Interview with meteorologist Serena Giacomin. Nature is art: the creative side of science.
|She is one of the leading faces of TV weather and has made it her mission to popularize science.
We met Serena Giacomin, on the occasion of the presentation of her book Weather You Choose Weather You Find, to talk about reliable forecasts and environmental sustainability, but also about the accessibility of scientific culture and how to reconcile an ambitious career with motherhood.
For Serena Giacomin, her journey towards discovering meteorology began with sailing, when, at the age of eight, she stepped foot on a boat for the first time; and from that day on, she has never stopped gazing at the sky and sea.
A degree in physics, a master’s degree with a focus on renewable energy, a certification as a Professional Meteorologist, and endless study and training, because nature offers infinite surprises. A path crafted from genuine curiosity and a lot of determination, spirit of observation and a nonstop search to find answers to endless questions. I meet Serena in a literary café in the center of Milan after the presentation of her book Weather You Choose Weather You Find; we sit down for a chat in which her passion for natural phenomena manages to reveal a creative side of science.
1. Your destiny as a meteorologist seems already written in your name “Serena,” but a career in the world of science is certainly not an easy one. How did your curiosity about natural phenomena and atmospheric phenomena in particular begin?
– Serena Giacomin: Was I was 8 I started sailing, thanks to the passion shown to me by my Dad. For this reason, I developed a lot of curiosity towards natural phenomena related to air and water: understanding and interpreting the behavior of wind and the sea are important aspects for those who go out to sea, first of all for safety, but also to win races! So I started carefully observing the sky and studied it thoroughly, year after year, until I finished my physics degree. And then? I continued to study, because you never stop learning, especially when dealing with the chaotic and turbulent soul of our atmosphere.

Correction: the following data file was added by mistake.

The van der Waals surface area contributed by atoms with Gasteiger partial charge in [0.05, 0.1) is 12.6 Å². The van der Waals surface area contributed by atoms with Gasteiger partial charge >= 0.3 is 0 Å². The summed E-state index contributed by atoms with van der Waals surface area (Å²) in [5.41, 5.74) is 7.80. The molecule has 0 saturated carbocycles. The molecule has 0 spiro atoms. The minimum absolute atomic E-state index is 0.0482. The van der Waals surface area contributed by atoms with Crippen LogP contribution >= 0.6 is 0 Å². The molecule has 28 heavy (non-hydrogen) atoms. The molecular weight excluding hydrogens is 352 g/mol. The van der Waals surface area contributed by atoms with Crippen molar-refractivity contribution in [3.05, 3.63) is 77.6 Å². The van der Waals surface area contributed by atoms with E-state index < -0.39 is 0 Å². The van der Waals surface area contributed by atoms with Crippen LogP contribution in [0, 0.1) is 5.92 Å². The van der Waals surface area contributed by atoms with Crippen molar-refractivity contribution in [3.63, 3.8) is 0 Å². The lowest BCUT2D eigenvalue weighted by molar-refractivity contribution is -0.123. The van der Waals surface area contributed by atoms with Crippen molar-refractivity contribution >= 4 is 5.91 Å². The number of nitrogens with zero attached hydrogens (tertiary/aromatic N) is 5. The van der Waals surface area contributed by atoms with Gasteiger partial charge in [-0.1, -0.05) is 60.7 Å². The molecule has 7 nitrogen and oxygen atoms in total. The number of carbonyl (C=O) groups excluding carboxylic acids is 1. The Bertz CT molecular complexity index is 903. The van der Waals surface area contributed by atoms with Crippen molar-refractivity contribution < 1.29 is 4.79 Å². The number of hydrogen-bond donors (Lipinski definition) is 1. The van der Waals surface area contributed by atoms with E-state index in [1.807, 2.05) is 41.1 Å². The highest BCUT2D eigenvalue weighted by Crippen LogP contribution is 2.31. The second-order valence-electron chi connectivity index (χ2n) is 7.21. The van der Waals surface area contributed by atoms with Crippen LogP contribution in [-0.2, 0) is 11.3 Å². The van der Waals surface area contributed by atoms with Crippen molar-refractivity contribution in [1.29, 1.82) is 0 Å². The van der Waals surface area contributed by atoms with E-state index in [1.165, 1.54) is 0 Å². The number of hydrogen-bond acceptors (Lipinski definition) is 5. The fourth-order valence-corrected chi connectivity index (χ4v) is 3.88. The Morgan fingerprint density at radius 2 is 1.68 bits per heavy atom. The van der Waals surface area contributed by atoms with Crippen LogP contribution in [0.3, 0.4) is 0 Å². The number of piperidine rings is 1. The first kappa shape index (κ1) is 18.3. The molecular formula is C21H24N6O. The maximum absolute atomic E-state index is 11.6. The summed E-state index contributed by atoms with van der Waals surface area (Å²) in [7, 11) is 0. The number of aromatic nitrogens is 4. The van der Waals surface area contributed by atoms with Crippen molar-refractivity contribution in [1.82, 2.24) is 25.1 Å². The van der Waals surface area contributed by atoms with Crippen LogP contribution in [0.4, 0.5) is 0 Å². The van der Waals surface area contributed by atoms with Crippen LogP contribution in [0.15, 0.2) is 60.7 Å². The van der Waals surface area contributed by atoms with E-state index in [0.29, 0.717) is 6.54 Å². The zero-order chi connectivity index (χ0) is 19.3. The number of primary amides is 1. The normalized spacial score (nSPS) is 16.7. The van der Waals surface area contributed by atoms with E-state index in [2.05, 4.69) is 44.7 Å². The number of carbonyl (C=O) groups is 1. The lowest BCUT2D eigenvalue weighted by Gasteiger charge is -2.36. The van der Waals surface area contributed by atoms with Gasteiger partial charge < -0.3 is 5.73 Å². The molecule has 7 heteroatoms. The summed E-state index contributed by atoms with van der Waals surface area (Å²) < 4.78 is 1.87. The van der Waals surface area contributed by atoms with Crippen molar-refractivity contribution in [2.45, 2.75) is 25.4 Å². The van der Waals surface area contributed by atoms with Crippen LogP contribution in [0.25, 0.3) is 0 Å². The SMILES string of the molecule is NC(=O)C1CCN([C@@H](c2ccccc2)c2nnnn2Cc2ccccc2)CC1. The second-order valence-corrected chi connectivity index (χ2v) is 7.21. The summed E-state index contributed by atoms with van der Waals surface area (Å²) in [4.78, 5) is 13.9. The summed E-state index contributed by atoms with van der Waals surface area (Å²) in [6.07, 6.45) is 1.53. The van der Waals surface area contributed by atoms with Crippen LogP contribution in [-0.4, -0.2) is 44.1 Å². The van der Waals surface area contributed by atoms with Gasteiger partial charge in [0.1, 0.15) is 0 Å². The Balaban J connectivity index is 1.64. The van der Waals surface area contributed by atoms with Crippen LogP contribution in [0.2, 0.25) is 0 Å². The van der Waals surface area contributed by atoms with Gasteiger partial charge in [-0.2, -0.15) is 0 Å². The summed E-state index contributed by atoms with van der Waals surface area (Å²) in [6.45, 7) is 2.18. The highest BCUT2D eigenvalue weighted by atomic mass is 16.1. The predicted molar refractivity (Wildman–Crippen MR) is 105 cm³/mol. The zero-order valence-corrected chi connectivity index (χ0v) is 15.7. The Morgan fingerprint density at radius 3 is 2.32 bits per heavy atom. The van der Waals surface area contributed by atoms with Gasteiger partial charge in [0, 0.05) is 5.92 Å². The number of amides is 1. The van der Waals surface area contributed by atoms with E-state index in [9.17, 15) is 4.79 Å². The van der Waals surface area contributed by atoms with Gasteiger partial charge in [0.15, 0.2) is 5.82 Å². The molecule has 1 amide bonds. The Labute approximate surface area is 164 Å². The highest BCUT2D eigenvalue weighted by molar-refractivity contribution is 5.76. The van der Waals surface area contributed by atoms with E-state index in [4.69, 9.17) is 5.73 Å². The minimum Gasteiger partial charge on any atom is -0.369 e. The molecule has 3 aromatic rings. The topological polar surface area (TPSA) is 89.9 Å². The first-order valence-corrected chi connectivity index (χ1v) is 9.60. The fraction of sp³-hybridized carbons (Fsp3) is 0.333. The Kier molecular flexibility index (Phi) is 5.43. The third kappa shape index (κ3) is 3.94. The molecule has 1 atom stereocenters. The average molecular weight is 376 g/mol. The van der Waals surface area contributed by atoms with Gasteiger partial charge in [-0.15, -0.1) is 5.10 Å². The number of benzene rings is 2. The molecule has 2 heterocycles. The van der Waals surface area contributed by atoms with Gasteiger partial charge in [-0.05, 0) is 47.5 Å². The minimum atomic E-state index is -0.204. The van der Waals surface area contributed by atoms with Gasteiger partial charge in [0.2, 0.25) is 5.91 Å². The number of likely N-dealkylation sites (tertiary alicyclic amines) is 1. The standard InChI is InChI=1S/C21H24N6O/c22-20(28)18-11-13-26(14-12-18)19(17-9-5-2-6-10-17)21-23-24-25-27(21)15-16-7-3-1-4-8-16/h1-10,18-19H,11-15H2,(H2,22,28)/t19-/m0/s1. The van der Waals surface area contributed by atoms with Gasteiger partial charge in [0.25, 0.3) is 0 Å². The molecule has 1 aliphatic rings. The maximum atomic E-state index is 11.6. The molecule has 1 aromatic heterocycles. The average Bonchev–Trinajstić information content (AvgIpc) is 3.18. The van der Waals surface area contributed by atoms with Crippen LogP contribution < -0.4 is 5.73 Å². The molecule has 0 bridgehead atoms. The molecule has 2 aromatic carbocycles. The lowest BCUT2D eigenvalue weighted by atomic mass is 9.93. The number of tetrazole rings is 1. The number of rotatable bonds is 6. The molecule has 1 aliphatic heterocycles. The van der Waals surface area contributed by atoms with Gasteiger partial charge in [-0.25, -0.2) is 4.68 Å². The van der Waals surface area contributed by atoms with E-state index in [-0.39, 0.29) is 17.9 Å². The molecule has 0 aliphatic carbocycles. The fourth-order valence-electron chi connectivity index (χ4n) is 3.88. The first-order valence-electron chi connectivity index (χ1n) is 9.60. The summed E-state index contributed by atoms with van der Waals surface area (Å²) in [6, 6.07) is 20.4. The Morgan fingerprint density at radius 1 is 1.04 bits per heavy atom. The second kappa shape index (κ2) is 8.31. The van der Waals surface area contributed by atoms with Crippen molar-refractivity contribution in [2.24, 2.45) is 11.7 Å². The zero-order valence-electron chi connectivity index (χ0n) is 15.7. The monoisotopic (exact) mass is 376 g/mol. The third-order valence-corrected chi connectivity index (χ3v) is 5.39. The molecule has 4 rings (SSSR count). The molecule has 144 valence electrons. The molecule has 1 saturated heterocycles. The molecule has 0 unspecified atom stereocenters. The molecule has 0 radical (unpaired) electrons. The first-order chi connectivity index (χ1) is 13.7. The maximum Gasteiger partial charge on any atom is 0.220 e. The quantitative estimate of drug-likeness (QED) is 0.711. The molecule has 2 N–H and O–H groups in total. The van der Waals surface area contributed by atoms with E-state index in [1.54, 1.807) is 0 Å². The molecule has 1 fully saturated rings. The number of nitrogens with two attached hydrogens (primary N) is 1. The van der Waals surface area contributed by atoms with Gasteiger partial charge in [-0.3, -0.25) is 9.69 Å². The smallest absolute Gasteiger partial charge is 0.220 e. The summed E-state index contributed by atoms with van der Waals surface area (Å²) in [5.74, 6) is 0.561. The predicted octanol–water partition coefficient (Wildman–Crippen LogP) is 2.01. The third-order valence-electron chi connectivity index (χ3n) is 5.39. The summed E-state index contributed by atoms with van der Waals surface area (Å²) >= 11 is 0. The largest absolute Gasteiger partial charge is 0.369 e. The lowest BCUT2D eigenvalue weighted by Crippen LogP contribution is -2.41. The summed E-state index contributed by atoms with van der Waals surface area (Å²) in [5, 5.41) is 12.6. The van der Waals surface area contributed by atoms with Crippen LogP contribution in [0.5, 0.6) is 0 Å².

2. After graduating in physics, you went to work for Eni, but there were too many questions left unanswered and your desire to continue studying – and discovering – the wonders of nature kept gnawing at you. So – courageously – you gave up a career with solid prospects to pursue the dream of science. At ClassCNBC, as an author and TV host, you made us understand how many of the seemingly distant phenomena instead affect us closely. What has been the key to bringing the public’s attention to topics that are certainly fascinating, but also complex?
Serena Giacomin: The key to communication is always the same, although over the years I have tried to refine it: put yourself in the shoes of the listener, always, every day, without ever taking anything for granted. Science is useful and engaging, pervading almost every aspect of our daily lives. Awakening curiosity requires humility, imagination, anecdotes, examples, and even fun. Very important aspects and notions can also be taught with these methods, such as the value and meaning of a weather alert, a message that if properly interpreted can really save lives.
|3. In 2015, another milestone: you join the Epson Center for Meteorology. What are the basic rules of a reliable and honest forecast?
Serena Giacomin: First of all, call it a forecast, without giving the illusion of certainty, because the atmosphere is physically complex and it does not allow us and will not allow us in the future to achieve 100% accuracy. Then there are so many things that characterize a professional forecast from a fraudulent one: for example, the presence of the Reliability Index, enabling the user to understand how likely or unlikely a given forecasted scenario may or may not be; another clue concerns long-term forecasts… because weather forecasts are like fish after a few days, they stink!